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Google Nexus S

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Google Nexus S tillverkad av Samsung. Androidbaserad telefon med fyratumsskärm, ARM Cortex A8-processor på 1 000 MHz, 16 GB minne och en kamera på fem megapixel. Lanserades i december 2010. Stäng
Google Nexus S tillverkad av Samsung. Androidbaserad telefon med fyratumsskärm, ARM Cortex A8-processor på 1 000 MHz, 16 GB minne och en kamera på fem megapixel. Lanserades i dece... Läs mer
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Externa recensioner om Google Nexus S
  • Inget betyg
    Google Nexus S

    Plus

    • Formatet
    • Skärmen
    • Snabbheten
    • Snabba Androiduppdateringar

    Minus

    • Videofunktioner
    • Få extrafunktioner  

    10 år sedan
  • Inget betyg
    10 år sedan
  • Samsung Nexus S 4G Review

    Plus

    • Fast performance
    • Good quality screen
    • Robust communications suite with 4G and NFC

    Minus

    • No microSD slot

    9 år sedan
  • Google Nexus S Android phone

    Plus

    • Android 2.3, contoured Super AMOLED display, good battery life

    Minus

    • Plastic finish, crashing issues, no microSD card slot, poor quality of voice calls

    ConclusionThe Google Nexus S Android phone isn't a revolutionary smartphone, but remains an excellent option thanks to the 2.3 "Gingerbread" version of Android.

    9 år sedan
  • Samsung Nexus S Review

    Plus

    • Latest version of the Android OS
    • Excellent screen
    • Responsive device

    Minus

    • Extremely low voice quality
    • No memory car slot
    • No zoom on the camera

    10 år sedan
  • Google Nexus S mobile phone review

    Wired: Integrated Google services a snap to set up. Wealth ofapps. Super speedy processor makes quick work of tasks.Slick-looking, almost symphonic form-factor; Contour Display andhand-friendly backside are a delight to talk to. More deeplyconnected to the internet than your basement-dwelling, neck-beardeduncle.Tired: Interface seemingly still designed primarily for dudes whodig binary. Greatly improved multitouch text selection means textediting is now merely horrible instead of atrociously shameful.Autocorrect seemingly programmed by non-native Englishspeaker.

    10 år sedan
  • Google Nexus S review

    Plus

    • Snappy OS
    • Android 2.3 with early future updates
    • Stunning AMOLED screen
    • Improved battery life
    • Cool lock screen animation

    Minus

    • Underpowered UI
    • Not enough Home screen widgets
    • Slight freezing at times
    • Light design
    • Random phone restarting

    Conclusion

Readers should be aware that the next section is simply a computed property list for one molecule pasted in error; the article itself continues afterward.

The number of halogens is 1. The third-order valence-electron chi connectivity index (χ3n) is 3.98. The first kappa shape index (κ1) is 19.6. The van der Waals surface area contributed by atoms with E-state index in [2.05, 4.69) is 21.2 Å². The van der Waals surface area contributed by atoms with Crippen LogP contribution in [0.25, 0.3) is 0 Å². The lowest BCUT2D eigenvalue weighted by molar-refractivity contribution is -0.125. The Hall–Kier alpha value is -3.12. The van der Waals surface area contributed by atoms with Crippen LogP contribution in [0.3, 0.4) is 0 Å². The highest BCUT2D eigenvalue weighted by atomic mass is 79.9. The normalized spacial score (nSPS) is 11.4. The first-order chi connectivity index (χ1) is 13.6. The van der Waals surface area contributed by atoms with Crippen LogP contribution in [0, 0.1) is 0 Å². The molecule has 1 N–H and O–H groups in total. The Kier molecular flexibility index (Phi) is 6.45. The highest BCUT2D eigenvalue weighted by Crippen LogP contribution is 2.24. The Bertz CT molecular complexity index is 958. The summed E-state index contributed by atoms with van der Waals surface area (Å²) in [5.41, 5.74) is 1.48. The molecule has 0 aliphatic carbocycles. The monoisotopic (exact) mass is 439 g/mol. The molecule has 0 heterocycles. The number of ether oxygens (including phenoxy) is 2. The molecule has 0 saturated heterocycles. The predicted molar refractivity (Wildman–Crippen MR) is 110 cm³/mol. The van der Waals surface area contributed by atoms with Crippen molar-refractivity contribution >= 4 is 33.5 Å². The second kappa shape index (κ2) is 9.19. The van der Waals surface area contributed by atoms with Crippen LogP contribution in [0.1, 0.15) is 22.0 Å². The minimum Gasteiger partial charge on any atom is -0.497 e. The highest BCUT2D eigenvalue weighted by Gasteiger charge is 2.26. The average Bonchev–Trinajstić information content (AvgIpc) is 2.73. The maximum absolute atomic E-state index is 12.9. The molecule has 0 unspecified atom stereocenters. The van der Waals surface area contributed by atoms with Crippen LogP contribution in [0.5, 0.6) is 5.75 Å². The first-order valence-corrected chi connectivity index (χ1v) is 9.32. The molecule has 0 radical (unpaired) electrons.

We've always been impressed by the trajectory of Android, and with each passing iteration it's got closer to being a bit less for the hackers and more for the mainstream (although its open source ethos has remained).The Google Nexus S is designed to be the device that showcases the power of Android 2.3 and comes without the constraints of network upgrade delays – if Google updates something, the Nexus S community will be the first to know.Don't be fooled by all the hype, though: the Nexus S is pretty much just a hopped-up Galaxy S. Sure, it's got the fancy screen and NFC chip inside, but once the Samsung model gets beefed up to Android 2.3, there won't be a huge amount to choose between the two (as long as the terrible lag is fixed).We likedAndroid is an OS that's going places, there's no doubt about that. It bridges the gap between iPhone and Symbian^3 phones such as the Nokia N8 very well, giving open source opportunities with a very well-done UI.The operation is virtually judder-free, the GPU under the hood pushed the animations along at a wicked rate, and the burgeoning Android Market app store makes the Google Nexus S a very well-specified phone.The Google Maps and Navigations offerings are still superb, with easy to use software and a dedicated Car Mode making locating yourself a very simple task.Things like the beautiful screen are obviously a stand-out joy to use, and we're of the opinion that the bulging bottom and plastic cover is nice to hold rather than a poor version of the metallic phones out there.We dislikedThe lack of a comma on the keyboard might sound like a little issue, but to us, it's massive and could quickly get annoying. Sure, you can download another keyboard to solve the issue, or tinker with the settings, but that's not what you should have to do out the box to make the phone a decent proposition.The text wrapping on the internet browser was hard to get right too, and sadly hasn't got better with time – is it too much to ask for that we get a phone with the ability to zoom in and out of text and show it all at once?The lack of microSD slot is terrible as well. Samsung prides itself on being a media-centric company, so we think it must have been removed at Google's request, although for the life of us we can't think why.The price of the Nexus S is ridiculously high for the average gadget lover. Sure, it has some neat features but we reckon that slightly curved display added a few quid to the cost of manufacturing, and had it been flat the world wouldn't have simultaneously wept and cursed the ground the Android development team walked on.UPDATE: Google has slashed the price of the phone just before launch, making it a lot more palatable at a little over £400 - much better, and just in time.The constant restarting is an issue as well, plus that double letter thing from the keyboard is insanely annoying.VerdictIt's a tricky one to rate, the Google Nexus S. A good place to start would be the obvious: it's a cracking phone, with a lot to be excited about.For instance, the NFC chip is going to be a real boon in the future we reckon – Google's got plans for that tech, and that's partly why the Google Nexus S was created, to highlight what can be done on a handset.From the moment you pick up the phone (assuming you don't hate the plastic feeling) and turn it on, you know you're getting something special – even the booting screen looks amazingly sharp.The stuff Android gets right is all here on this phone – widgets, an easy-to-access notifications bar, easy-to-use applications and a dearth of openness about the underlying system make this attractive to both the man on the street who wants the latest phone and the modder who wants to root and play and customise to his or her heart's content.Android is certainly maturing at a fantastic rate – you can do so much now, and the incremental improvements to features such as the keyboard show that there's a lot of potential with this OS to iron out any bugs.But it's not a five -star experience on the Google Nexus S for a number of reasons: the ever so slight jumpiness and lagging, while very much not a big issue, take the gloss off the Android effect.The sub-par media player needs updating badly, and the lack of a microSD slot is bound to irk some.You've also got the benefit of being the first to receive the updates to Android version xx whenever it arrives – no more kicking your heels and waiting for your network to service your needs.In short, there's nothing wrong with the Google Nexus S. In areas, such as the internet browser and improved battery life, it shines, and the overall feeling is one of a great phone that's going to grow with you as you discover little tweaks, tricks and the best new apps.But while there's nothing to anger you about this phone, there will be times when it irritates you slightly, when the screen freezes momentarily or when a call scrambles its brain.If you love Android in its purest form, then the Google Nexus S is the phone for you. If you like it a little more feature rich, check out the HTC range. And (whisper it) if you're agnostic and can afford it, the Nexus S is still not an iPhone beater, so make sure you check out all your options first.